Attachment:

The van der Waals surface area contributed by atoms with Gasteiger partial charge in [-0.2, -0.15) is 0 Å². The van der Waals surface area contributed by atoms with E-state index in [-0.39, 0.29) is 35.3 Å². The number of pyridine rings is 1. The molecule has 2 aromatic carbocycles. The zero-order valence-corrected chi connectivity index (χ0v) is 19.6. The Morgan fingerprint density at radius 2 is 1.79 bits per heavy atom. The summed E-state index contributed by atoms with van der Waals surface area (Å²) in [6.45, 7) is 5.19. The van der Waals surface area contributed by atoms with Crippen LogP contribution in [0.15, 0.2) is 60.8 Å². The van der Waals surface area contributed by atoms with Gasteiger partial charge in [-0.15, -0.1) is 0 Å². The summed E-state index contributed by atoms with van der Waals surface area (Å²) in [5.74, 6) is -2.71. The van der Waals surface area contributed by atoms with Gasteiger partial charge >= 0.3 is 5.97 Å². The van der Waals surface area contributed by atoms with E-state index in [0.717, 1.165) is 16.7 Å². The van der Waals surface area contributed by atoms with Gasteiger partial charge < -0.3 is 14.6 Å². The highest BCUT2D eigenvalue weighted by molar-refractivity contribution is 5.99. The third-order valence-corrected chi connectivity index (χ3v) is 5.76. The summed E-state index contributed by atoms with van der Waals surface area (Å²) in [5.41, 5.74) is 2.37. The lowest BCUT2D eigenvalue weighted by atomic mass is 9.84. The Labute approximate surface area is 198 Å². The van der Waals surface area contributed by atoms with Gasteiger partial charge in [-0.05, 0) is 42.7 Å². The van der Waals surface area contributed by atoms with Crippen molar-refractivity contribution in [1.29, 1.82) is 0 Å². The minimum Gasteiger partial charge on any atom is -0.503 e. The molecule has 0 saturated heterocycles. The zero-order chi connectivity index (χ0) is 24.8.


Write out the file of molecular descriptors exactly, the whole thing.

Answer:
The van der Waals surface area contributed by atoms with Gasteiger partial charge in [-0.2, -0.15) is 0 Å². The van der Waals surface area contributed by atoms with E-state index in [-0.39, 0.29) is 35.3 Å². The number of pyridine rings is 1. The molecule has 2 aromatic carbocycles. The zero-order valence-corrected chi connectivity index (χ0v) is 19.6. The Morgan fingerprint density at radius 2 is 1.79 bits per heavy atom. The summed E-state index contributed by atoms with van der Waals surface area (Å²) in [6.45, 7) is 5.19. The van der Waals surface area contributed by atoms with Crippen LogP contribution in [0.15, 0.2) is 60.8 Å². The van der Waals surface area contributed by atoms with Gasteiger partial charge in [-0.15, -0.1) is 0 Å². The summed E-state index contributed by atoms with van der Waals surface area (Å²) in [5.74, 6) is -2.71. The van der Waals surface area contributed by atoms with Gasteiger partial charge >= 0.3 is 5.97 Å². The van der Waals surface area contributed by atoms with E-state index in [0.717, 1.165) is 16.7 Å². The van der Waals surface area contributed by atoms with Gasteiger partial charge < -0.3 is 14.6 Å². The highest BCUT2D eigenvalue weighted by molar-refractivity contribution is 5.99. The third-order valence-corrected chi connectivity index (χ3v) is 5.76. The summed E-state index contributed by atoms with van der Waals surface area (Å²) in [5.41, 5.74) is 2.37. The lowest BCUT2D eigenvalue weighted by atomic mass is 9.84. The Labute approximate surface area is 198 Å². The van der Waals surface area contributed by atoms with Gasteiger partial charge in [-0.05, 0) is 42.7 Å². The van der Waals surface area contributed by atoms with Crippen molar-refractivity contribution in [1.29, 1.82) is 0 Å². The minimum Gasteiger partial charge on any atom is -0.503 e. The molecule has 0 saturated heterocycles. The zero-order chi connectivity index (χ0) is 24.8.